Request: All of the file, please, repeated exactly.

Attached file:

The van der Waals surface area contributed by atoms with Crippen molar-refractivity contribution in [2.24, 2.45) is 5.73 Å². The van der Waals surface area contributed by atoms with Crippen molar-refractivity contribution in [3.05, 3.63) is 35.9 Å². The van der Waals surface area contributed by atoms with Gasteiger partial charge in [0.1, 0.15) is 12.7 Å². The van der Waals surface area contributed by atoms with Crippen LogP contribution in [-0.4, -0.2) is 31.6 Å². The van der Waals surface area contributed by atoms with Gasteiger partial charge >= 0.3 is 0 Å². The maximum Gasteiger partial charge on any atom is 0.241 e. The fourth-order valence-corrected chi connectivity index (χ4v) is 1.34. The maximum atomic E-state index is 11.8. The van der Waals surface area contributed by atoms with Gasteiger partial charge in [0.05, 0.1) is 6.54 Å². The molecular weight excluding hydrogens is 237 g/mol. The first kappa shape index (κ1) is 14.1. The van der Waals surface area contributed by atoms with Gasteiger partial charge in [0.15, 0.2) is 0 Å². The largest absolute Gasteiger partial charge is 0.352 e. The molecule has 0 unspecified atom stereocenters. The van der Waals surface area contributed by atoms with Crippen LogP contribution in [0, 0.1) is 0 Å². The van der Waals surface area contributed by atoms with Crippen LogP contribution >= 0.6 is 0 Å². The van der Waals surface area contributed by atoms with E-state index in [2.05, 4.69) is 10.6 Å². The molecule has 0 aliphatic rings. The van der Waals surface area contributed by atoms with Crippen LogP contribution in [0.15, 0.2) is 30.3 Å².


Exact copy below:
The van der Waals surface area contributed by atoms with Crippen molar-refractivity contribution in [2.24, 2.45) is 5.73 Å². The van der Waals surface area contributed by atoms with Crippen molar-refractivity contribution in [3.05, 3.63) is 35.9 Å². The van der Waals surface area contributed by atoms with Gasteiger partial charge in [0.1, 0.15) is 12.7 Å². The van der Waals surface area contributed by atoms with Crippen LogP contribution in [-0.4, -0.2) is 31.6 Å². The van der Waals surface area contributed by atoms with Gasteiger partial charge >= 0.3 is 0 Å². The maximum Gasteiger partial charge on any atom is 0.241 e. The fourth-order valence-corrected chi connectivity index (χ4v) is 1.34. The maximum atomic E-state index is 11.8. The van der Waals surface area contributed by atoms with Gasteiger partial charge in [0.05, 0.1) is 6.54 Å². The molecular weight excluding hydrogens is 237 g/mol. The first kappa shape index (κ1) is 14.1. The van der Waals surface area contributed by atoms with Gasteiger partial charge in [0.15, 0.2) is 0 Å². The largest absolute Gasteiger partial charge is 0.352 e. The molecule has 0 unspecified atom stereocenters. The van der Waals surface area contributed by atoms with Crippen LogP contribution in [0, 0.1) is 0 Å². The van der Waals surface area contributed by atoms with Crippen LogP contribution >= 0.6 is 0 Å². The van der Waals surface area contributed by atoms with E-state index in [2.05, 4.69) is 10.6 Å². The molecule has 0 aliphatic rings. The van der Waals surface area contributed by atoms with Crippen LogP contribution in [0.15, 0.2) is 30.3 Å².